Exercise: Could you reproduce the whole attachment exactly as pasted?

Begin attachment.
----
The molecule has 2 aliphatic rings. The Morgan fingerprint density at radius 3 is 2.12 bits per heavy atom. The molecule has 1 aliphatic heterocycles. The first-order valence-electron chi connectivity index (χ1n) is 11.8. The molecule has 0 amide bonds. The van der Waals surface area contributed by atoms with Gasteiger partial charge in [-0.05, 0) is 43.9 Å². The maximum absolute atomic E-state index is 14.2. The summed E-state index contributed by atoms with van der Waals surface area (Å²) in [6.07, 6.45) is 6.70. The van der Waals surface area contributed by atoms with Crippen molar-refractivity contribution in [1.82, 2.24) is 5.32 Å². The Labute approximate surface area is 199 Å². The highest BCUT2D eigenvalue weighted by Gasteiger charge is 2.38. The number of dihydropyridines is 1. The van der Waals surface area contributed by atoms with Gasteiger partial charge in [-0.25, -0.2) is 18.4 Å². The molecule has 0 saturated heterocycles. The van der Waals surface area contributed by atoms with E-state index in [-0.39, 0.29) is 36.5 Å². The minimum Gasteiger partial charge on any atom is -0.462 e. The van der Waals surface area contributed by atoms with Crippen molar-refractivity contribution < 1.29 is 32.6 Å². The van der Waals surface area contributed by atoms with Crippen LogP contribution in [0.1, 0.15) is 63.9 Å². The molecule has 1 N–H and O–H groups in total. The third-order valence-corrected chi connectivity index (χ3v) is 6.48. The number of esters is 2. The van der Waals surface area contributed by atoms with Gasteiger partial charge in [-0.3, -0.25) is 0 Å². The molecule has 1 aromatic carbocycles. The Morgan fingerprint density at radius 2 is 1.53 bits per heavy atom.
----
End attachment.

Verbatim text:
The molecule has 2 aliphatic rings. The Morgan fingerprint density at radius 3 is 2.12 bits per heavy atom. The molecule has 1 aliphatic heterocycles. The first-order valence-electron chi connectivity index (χ1n) is 11.8. The molecule has 0 amide bonds. The van der Waals surface area contributed by atoms with Gasteiger partial charge in [-0.05, 0) is 43.9 Å². The maximum absolute atomic E-state index is 14.2. The summed E-state index contributed by atoms with van der Waals surface area (Å²) in [6.07, 6.45) is 6.70. The van der Waals surface area contributed by atoms with Crippen molar-refractivity contribution in [1.82, 2.24) is 5.32 Å². The Labute approximate surface area is 199 Å². The highest BCUT2D eigenvalue weighted by Gasteiger charge is 2.38. The number of dihydropyridines is 1. The van der Waals surface area contributed by atoms with Gasteiger partial charge in [-0.25, -0.2) is 18.4 Å². The molecule has 0 saturated heterocycles. The van der Waals surface area contributed by atoms with E-state index in [-0.39, 0.29) is 36.5 Å². The minimum Gasteiger partial charge on any atom is -0.462 e. The van der Waals surface area contributed by atoms with Crippen molar-refractivity contribution < 1.29 is 32.6 Å². The van der Waals surface area contributed by atoms with Crippen LogP contribution in [0.1, 0.15) is 63.9 Å². The molecule has 1 N–H and O–H groups in total. The third-order valence-corrected chi connectivity index (χ3v) is 6.48. The number of esters is 2. The van der Waals surface area contributed by atoms with Gasteiger partial charge in [-0.3, -0.25) is 0 Å². The molecule has 1 aromatic carbocycles. The Morgan fingerprint density at radius 2 is 1.53 bits per heavy atom.